Apple spends top dollar to ensure smooth future production of Face ID-enabling lasers


Apple has gone on a bit of a spending spree again, more than three years after splashing a record $3 billion on Beats Electronics, and following a massive 2016 investment in Chinese Uber rival Didi Chuxing.

In addition to the tech titan’s almost routine acquisitions of small but ambitious companies specialized in very particular fields of development, a substantial $200 million was contributed to Corning’s ongoing glass innovations back in May, followed by a $400 million purchase of Shazam’s successful music recognition business earlier this week.

Another $390 million now goes to Sherman, Texas, where Finisar, a “leading manufacturer of optical communications components”, will significantly ramp up production of vertical-cavity surface-emitting lasers.

Also known as VCSELs, these are the magical components that make iPhone X tricks like Face ID, Animoji and Portrait mode selfies possible, in cooperation with the TrueDepth camera system and other super-advanced parts.

The problem is there are nowhere near enough factories around the world dedicated to the manufacturing of these high-performance, ultra-compact, and cost-efficient lasers, which is why Apple is taking matters into its own hands.

No more relying on third-party suppliers for a key piece of the next-gen iPhone feature puzzle, and no more importing VCSELs from abroad. Finisar is committed to spending the $390 million awarded from the same Advanced Manufacturing Fund as the Corning investment on turning Sherman, Texas into the “high-tech VCSEL capital of the US”, creating over 500 high-skill jobs at a revamped long-shuttered 700,000-square-foot local plant.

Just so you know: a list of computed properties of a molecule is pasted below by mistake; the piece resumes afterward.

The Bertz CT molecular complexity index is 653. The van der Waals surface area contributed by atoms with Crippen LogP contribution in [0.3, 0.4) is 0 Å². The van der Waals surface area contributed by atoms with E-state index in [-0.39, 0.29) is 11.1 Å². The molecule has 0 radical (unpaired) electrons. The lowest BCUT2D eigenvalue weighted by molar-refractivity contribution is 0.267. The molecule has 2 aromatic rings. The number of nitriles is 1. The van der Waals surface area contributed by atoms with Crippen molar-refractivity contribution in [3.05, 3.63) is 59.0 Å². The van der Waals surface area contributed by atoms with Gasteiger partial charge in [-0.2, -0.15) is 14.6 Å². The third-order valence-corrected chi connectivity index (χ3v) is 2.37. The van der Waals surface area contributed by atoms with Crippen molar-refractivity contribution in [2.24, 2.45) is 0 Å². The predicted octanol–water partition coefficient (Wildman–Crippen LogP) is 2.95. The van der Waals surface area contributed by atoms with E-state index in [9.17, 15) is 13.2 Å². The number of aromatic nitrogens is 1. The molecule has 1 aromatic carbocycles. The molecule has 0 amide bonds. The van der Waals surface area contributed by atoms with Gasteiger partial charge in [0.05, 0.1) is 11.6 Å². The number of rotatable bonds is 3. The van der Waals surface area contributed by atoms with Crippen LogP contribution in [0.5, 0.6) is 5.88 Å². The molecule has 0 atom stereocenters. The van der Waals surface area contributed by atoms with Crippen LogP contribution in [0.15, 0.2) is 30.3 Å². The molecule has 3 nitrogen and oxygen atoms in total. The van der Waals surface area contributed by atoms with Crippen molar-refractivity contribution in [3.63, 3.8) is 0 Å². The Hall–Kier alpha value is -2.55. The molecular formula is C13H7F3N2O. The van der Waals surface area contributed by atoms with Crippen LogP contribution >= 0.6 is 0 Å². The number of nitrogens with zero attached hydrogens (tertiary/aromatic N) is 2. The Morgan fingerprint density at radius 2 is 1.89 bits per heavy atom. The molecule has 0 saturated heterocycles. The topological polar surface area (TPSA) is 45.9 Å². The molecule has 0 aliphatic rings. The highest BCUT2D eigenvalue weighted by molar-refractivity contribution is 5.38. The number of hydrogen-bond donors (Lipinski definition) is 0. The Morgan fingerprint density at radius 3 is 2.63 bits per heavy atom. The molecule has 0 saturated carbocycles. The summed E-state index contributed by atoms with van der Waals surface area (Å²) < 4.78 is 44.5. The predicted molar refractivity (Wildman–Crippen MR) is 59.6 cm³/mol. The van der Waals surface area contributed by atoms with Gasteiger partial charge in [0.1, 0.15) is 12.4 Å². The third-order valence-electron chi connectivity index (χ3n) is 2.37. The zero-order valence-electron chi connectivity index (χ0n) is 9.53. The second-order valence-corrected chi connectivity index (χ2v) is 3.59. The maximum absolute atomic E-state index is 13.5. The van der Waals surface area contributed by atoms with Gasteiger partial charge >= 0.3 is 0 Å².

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About The Author
Adrian Diaconescu
Adrian has had an insatiable passion for writing since he was in school and found himself writing philosophical essays about the meaning of life and the differences between light and dark beer. Later, he realized this was pretty much his only marketable skill, so he first created a personal blog (in Romanian) and then discovered his true calling, which is writing about all things tech (in English).